I actually had more than one potty adventure in China. Maybe it's because of the vast difference in potty culture over there compared to here. 

At the grocery store (pictured above), I suddenly needed to use the restroom. My sister asked an employee where the toilets were, and he pointed up. I had to find the exit to the grocery store, which was a crazy maze of Chinese product-filled aisles. Then I had to figure out which floor of the building the restroom was on. The first employee on the second floor pointed up when I tried to say the word for "toilet" and pointed at my tummy. I found the public restroom on the third floor in the back corner of a high-end department store, but when I got into the stall, I realized I forgot my tissue pack. Everyone carries around packs of tissues because toilet paper isn't provided (unless it's a really nice restroom).

Luckily, it wasn't too late. I went back downstairs to get my tissues, but my sister had already left with said tissues to come find me. We crossed paths a couple times before we finally found each other. All the while several Chinese employees watched me walk back and forth and even tried to help me by telling me in Chinese and miming that my sister had already passed by. 

I just had to laugh about how something as seemingly simple as going to the public restroom becomes an adventure when you're in a foreign country, and in my case, with no cell phone. 

2. Walk the Wall

My sister works for International China Concern in a welfare center. You can find more about the organization here, but it basically goes into existing welfare centers and helps organize services like medical services, physical therapy, counseling, adoption, etc. ICC holds an annual event around the world called Walk the Wall to raise awareness and funds for their projects. We just happened to be visiting during this event and got to participate!

The event took place at a beautiful park on the Yellow River. It involved a walk around the park, speeches from the different leaders of the welfare center, and performances from some of the kids. 

Standing in front of a field of sunflowers and the Yellow River

We had a great time participating and getting lots of photos taken of us, but then again, being photo subjects was part of our entire China experience. 

3. Massage

One of the things I was most excited about when planning our China trip was massage. I had heard about 90 minute massages for $10, and I couldn't wait to indulge myself. 

My first experience was the head massage. We were out one morning and kind of spontaneously decided to get our hair washed. Zane really wanted to get his hair cut in China, so we went to my sister's favorite salon. Angela and I got the full treatment, and Zane got a regular wash and cut. 

Angela and my treatment was a luxury hair wash that included a head massage. It also included shoulder, neck, arms, and hands massage. Then we turned onto our tummies, and they gave us a back massage! It was amazing. 

After the wash and massage, we both got our hair dried to perfection. I mean PERFECTION. The guy drying my hair in this picture was a huge perfectionist, and this was obviously his specialty. The guy drying Angela's hair was only her "pre-dryer." After my guy finished with my hair, he went over and finished up Angela's. 

He's obviously very good at his job. Angela's waves were all done with his fingers. He curled the hair over his fingers and blow dried it instead of using a round brush. We were both pleased with our hair-do's.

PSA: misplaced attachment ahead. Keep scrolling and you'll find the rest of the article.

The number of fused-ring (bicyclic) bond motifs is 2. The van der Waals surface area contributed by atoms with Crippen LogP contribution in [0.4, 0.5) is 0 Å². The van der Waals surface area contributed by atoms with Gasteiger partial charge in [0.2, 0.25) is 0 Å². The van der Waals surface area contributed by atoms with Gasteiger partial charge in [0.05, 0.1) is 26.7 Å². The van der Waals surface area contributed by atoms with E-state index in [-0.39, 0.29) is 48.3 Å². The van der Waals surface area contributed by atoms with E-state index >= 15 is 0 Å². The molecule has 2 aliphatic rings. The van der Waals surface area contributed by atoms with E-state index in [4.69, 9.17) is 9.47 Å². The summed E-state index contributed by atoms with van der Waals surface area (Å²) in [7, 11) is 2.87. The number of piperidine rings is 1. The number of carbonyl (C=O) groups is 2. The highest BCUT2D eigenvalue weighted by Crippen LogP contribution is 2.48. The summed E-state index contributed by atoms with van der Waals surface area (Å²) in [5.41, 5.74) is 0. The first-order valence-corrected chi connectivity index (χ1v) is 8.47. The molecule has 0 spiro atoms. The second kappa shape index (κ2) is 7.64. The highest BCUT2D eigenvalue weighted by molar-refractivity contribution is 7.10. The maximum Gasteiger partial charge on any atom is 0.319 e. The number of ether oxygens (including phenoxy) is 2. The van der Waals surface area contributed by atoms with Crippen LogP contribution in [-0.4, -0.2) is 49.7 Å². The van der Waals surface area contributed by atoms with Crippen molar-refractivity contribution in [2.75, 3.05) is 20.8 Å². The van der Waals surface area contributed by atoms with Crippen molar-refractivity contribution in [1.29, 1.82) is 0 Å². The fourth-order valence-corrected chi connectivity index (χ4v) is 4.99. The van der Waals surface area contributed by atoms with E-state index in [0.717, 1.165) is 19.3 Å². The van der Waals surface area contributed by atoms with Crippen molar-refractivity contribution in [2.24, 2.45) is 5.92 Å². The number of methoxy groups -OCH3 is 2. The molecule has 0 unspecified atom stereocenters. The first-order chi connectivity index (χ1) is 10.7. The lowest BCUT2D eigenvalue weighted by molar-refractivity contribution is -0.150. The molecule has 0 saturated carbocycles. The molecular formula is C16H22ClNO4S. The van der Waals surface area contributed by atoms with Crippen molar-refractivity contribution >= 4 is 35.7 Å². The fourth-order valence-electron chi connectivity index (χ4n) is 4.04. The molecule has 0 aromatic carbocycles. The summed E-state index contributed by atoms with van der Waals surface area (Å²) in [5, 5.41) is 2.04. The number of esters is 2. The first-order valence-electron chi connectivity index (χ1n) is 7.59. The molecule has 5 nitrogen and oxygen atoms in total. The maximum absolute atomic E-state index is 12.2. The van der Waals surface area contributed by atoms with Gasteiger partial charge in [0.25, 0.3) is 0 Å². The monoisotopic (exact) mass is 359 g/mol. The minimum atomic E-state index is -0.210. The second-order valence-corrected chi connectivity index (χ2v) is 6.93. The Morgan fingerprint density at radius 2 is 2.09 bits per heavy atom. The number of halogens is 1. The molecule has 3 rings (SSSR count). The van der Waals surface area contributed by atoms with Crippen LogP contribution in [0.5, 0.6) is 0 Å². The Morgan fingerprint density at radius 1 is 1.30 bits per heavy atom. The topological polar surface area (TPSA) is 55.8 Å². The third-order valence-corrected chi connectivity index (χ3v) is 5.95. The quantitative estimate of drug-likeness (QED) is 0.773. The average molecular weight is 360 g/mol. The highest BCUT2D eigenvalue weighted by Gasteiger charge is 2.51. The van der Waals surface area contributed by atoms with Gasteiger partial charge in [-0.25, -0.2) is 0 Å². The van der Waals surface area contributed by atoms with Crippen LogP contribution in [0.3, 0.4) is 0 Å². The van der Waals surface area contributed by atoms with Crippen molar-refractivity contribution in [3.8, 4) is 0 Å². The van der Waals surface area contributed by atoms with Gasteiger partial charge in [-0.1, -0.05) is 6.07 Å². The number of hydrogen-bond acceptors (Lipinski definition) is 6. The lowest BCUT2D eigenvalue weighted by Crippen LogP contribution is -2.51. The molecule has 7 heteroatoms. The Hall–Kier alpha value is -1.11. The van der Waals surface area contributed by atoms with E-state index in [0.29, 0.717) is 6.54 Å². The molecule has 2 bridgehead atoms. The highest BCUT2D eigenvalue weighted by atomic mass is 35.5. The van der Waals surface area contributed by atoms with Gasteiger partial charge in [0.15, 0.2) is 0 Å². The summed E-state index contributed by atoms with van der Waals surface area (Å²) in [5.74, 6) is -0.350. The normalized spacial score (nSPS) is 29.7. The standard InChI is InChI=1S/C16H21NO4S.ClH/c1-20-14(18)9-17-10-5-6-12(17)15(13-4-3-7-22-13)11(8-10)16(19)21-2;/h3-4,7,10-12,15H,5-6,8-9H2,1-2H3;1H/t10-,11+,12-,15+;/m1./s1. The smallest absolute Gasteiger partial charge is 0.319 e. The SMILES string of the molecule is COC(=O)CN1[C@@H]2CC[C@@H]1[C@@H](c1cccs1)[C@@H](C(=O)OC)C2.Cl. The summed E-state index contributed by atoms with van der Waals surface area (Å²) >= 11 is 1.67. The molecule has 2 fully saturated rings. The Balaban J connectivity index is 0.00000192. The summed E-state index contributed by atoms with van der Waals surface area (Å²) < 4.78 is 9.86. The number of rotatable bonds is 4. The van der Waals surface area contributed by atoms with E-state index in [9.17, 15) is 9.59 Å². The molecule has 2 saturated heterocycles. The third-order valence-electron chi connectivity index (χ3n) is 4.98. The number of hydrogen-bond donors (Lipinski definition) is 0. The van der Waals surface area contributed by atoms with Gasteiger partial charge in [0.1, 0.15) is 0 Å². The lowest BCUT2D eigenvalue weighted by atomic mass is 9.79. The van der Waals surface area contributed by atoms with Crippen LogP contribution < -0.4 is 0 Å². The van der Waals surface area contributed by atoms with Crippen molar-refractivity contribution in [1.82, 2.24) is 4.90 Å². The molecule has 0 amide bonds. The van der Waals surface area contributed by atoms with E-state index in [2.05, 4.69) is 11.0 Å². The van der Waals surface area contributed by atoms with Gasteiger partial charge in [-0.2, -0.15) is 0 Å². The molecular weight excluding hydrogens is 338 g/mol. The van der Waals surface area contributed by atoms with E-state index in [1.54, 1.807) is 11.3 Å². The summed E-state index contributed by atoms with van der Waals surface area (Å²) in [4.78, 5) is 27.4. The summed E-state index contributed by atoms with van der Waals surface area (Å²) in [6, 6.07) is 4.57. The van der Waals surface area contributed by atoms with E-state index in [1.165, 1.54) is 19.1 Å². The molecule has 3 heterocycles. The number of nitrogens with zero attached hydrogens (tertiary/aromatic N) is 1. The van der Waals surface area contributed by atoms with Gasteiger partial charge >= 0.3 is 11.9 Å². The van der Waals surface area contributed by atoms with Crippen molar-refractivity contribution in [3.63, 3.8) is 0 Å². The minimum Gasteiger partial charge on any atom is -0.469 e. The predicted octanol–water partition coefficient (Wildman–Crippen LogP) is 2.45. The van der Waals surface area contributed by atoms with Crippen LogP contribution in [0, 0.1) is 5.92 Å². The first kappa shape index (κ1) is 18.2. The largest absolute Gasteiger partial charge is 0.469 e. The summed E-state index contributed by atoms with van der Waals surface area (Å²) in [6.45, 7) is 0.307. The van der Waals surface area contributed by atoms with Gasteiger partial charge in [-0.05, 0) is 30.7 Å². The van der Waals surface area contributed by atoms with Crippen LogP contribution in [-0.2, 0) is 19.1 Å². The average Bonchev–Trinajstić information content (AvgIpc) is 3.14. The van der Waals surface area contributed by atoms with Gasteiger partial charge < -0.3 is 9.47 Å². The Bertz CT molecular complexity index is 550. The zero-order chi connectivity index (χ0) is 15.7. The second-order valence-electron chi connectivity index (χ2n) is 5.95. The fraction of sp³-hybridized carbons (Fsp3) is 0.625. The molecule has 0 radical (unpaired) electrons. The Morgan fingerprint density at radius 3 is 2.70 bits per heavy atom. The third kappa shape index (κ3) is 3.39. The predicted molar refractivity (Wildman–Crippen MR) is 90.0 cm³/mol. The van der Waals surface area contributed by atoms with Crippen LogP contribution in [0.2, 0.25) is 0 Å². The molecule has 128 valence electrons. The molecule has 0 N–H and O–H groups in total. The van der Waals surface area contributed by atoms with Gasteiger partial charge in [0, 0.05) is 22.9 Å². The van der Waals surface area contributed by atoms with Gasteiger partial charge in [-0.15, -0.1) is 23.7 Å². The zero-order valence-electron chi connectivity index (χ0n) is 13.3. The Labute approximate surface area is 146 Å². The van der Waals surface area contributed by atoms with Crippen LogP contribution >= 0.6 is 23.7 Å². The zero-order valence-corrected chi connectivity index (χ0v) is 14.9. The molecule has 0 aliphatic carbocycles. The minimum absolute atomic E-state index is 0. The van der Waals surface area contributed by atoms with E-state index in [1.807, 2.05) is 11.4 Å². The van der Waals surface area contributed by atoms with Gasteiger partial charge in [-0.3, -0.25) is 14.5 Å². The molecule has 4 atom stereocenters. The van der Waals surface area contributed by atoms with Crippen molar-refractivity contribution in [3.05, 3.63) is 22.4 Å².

A couple nights later we went on a double date to get foot massages. One of Angela's coworkers watched Daisy (as in, hung out at Angela's apartment after Daisy went to sleep). Angela and her boyfriend, Zane and I went to dinner then foot massage. 

We went to this massage place that is apparently a chain and got all dolled-up in these nice robe things. I ended up changing back into my clothes because the waist band was constricting my tummy. Chinese people are smaller than me. 

My expression is because the water is super hot. 

It's a nice set-up with four chairs in the same room. We watched some Chinese animal planet show about cheetahs on TV. We had snacks and drinks. My favorite snack was the roasted peas or something like that. They also had something called glutenous rice balls, but they looked like eyeballs, so I didn't have any. 

It probably looks very luxurious by these photos, but we were in pain. Foot massage in China isn't about relaxation. It's about kneading your muscles into playdoh. They start at your feet, move up your legs, massage your stomach (!), then you flip over, and they massage your back. 

Zane had the worst time of it (contrary to his smiling face in this photo), and when Angela told his massage therapist that it hurt, the guy said, "It's supposed to hurt." 

It was still light-hearted, though painful. We laughed through most of it, and Zane and I declared we would never do that again. Imagine knuckles in your spine. Not exactly the massage I was imagining when I was planning our trip. It was a great cultural experience though. Many people have asked if my feet felt great afterwards, but all I can say is that a couple days later they hurt to the touch, as if they were bruised on the arch. So, no. 

Travel Tips and Take-Aways

1. Always make sure you have tissues when you use the restroom. 

2. Be prepared for people to take pictures of you, especially if you're traveling with kids. If it gets to be too much, just walk away. Most Chinese people were okay with use saying, "Okay, bye!" and just leaving the area. 

3. Chinese head massage and hair washing is delightful. I totally recommend it. Very cheap for a great experience. It took about 90 minutes and cost $2.50. 

4. Chinese foot massage is "enter at your own risk." Some westerners love it. Zane and I hated it. It's about 90 minutes and cost something like $10.00.